Whether you own sheep, spin, weave, knit or do anything fiber related, James Rebanks’ latest book “A Shepherd’s View: Modern Photographs from an Ancient Landscape” is worth a read. Rebanks disperses beautiful photographs throughout his collection of essays. He lives in Matterdale located in the English Lake District where he raises Herdwick sheep.
Here’s a peek into the daily life of James Rebanks:
It’s time to get spinning! Since January 7th is the first day after the twelve days of Christmas, it is known as St. Distaff Day or Rock Day. In Medieval times, this was the day when women returned to household chores including spinning. A distaff is a tool used to hold flax or wool while spinning. Happy Spinning!
St. Distaff’s Day; Or, the Morrow after Twelfth-day
Partly work and partly play
You must on St. Distaffs Day:
From the plough soon free your team;
Then cane home and fother them:
If the maids a-spinning go,
Burn the flax and fire the tow.
Bring in pails of water then,
Let the maids bewash the men.
Give St. Distaff’ all the right:
Then bid Christmas sport good night,
And next morrow every one
To his own vocation.’
– Robert Herrick
In the Winter 2017 Spin Off, I found an article called “Homespun Heritage”. The article highlighted the 1975 documentary film “Homespun” by Sharon and Tom Hudgins; they filmed local folks from the southern Appalachian Mountains shearing sheep, washing, carding spinning, dyeing and weaving wool. Now, thanks to the National Archives , the film is available via YouTube. Take a look!
A few weeks ago, The Mill offered free hay testing. In order to get more accurate results, we purchased a hay probe bale sampler; it attaches to a cordless drill. The probe drills into the hay bale and chews up the hay for easier testing. The sample bag (a gallon bag) is attached to keep the sample free of contamination. We tested both our first and second cutting; our hay is right on target for good nutrition for our sheep. It’s really a good feeling to know we are growing, harvesting and providing hay for our sheep. The sheep definitely enjoy our hay!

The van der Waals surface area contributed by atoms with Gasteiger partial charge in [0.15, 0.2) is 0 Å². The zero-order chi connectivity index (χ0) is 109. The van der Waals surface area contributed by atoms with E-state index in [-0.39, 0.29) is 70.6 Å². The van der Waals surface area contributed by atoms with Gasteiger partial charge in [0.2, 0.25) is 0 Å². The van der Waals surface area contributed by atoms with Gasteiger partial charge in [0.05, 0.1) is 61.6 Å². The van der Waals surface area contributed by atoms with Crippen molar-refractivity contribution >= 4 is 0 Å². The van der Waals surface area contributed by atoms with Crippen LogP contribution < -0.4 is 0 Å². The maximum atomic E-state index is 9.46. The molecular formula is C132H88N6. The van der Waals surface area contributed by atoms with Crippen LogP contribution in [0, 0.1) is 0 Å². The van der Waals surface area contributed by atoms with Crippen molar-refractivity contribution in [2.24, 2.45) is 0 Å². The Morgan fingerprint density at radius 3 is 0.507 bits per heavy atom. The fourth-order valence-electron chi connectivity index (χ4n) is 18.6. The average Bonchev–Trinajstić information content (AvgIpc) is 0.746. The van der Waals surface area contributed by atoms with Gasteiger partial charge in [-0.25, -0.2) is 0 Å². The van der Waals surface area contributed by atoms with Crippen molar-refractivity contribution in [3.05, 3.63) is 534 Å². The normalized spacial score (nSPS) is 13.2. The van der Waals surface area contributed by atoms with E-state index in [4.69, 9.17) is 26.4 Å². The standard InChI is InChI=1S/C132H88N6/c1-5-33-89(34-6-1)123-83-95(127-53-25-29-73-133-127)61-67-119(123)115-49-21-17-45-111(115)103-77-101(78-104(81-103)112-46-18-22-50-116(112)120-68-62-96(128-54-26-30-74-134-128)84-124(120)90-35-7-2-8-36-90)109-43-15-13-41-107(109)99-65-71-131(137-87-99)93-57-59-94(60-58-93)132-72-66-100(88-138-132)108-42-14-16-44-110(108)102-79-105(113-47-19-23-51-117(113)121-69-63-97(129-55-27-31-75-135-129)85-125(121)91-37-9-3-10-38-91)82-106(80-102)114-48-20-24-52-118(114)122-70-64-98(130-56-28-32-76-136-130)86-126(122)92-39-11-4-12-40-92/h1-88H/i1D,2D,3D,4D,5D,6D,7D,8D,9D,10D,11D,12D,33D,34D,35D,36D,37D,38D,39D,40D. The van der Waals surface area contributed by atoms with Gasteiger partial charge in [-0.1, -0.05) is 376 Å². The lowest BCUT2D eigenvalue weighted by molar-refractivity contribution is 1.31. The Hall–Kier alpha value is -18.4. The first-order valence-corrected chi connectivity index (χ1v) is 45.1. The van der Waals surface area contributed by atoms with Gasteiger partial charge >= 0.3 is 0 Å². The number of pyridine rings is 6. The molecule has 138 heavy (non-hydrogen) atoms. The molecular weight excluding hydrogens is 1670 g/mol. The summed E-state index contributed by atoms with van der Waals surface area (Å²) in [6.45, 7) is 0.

Hay Sampling Tools
Hay Sampling in Action
It’s been a little over two weeks since we put up our second cutting of hay. What started out as a beautiful Wednesday afternoon to bale hay turned into a visit to the ER. With my “I can do that” attitude, I tried to move the hay elevator closer to the barn loft. The crank is a manual gear and some how my left hand got hit/caught in the crank or gear; it all happened so fast that all I remember is the excruciating pain and blood. In the ER, I was teasing that I needed to update my tetanus shot but this is definitely not the way I wanted it to happen. My injury is mostly to my ring finger; it is a crush injury with fracture. I am only able to look at finger now; maybe I will look at the ER photos at a later date. Thankfully, I had on my gloves. I checked them later to see only a small cut in them; my injury would have been worse without them.
Since the chores need to go on, my sweet husband finished baling and hauling the hay by himself. I watched from the sidelines. Our second cutting yielded 200 bales.
Next cutting, I promise to “respect the hay elevator” as my husband is always telling me…..